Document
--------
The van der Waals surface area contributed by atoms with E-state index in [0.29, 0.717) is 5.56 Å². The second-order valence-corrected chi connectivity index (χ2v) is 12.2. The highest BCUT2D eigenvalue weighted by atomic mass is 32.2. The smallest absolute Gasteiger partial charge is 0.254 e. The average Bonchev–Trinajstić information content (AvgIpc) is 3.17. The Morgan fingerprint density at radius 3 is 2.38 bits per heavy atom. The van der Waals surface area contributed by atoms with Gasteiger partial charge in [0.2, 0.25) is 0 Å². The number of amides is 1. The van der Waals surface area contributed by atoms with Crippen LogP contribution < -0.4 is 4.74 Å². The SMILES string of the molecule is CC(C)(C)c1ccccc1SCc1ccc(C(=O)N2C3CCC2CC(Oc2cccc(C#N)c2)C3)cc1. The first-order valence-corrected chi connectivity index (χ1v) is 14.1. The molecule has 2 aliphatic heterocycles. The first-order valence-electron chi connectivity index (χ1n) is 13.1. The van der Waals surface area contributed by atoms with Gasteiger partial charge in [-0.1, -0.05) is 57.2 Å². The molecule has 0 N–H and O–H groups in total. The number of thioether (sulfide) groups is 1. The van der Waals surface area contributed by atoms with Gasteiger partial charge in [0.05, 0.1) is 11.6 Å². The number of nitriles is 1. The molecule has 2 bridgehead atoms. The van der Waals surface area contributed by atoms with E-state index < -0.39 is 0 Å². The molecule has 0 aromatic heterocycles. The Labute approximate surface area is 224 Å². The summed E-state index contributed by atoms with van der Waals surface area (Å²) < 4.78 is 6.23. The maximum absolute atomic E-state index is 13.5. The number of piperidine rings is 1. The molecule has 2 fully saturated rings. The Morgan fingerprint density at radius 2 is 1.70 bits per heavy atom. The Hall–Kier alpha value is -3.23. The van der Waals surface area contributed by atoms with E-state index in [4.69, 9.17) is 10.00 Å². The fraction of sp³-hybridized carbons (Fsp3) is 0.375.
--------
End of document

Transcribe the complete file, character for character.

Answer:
The van der Waals surface area contributed by atoms with E-state index in [0.29, 0.717) is 5.56 Å². The second-order valence-corrected chi connectivity index (χ2v) is 12.2. The highest BCUT2D eigenvalue weighted by atomic mass is 32.2. The smallest absolute Gasteiger partial charge is 0.254 e. The average Bonchev–Trinajstić information content (AvgIpc) is 3.17. The Morgan fingerprint density at radius 3 is 2.38 bits per heavy atom. The van der Waals surface area contributed by atoms with Gasteiger partial charge in [0.2, 0.25) is 0 Å². The number of amides is 1. The van der Waals surface area contributed by atoms with Crippen LogP contribution < -0.4 is 4.74 Å². The SMILES string of the molecule is CC(C)(C)c1ccccc1SCc1ccc(C(=O)N2C3CCC2CC(Oc2cccc(C#N)c2)C3)cc1. The first-order valence-corrected chi connectivity index (χ1v) is 14.1. The molecule has 2 aliphatic heterocycles. The first-order valence-electron chi connectivity index (χ1n) is 13.1. The van der Waals surface area contributed by atoms with Gasteiger partial charge in [-0.1, -0.05) is 57.2 Å². The molecule has 0 N–H and O–H groups in total. The number of thioether (sulfide) groups is 1. The van der Waals surface area contributed by atoms with Gasteiger partial charge in [0.05, 0.1) is 11.6 Å². The number of nitriles is 1. The molecule has 2 bridgehead atoms. The van der Waals surface area contributed by atoms with E-state index < -0.39 is 0 Å². The molecule has 0 aromatic heterocycles. The Labute approximate surface area is 224 Å². The summed E-state index contributed by atoms with van der Waals surface area (Å²) < 4.78 is 6.23. The maximum absolute atomic E-state index is 13.5. The number of piperidine rings is 1. The molecule has 2 fully saturated rings. The Morgan fingerprint density at radius 2 is 1.70 bits per heavy atom. The Hall–Kier alpha value is -3.23. The van der Waals surface area contributed by atoms with E-state index in [4.69, 9.17) is 10.00 Å². The fraction of sp³-hybridized carbons (Fsp3) is 0.375.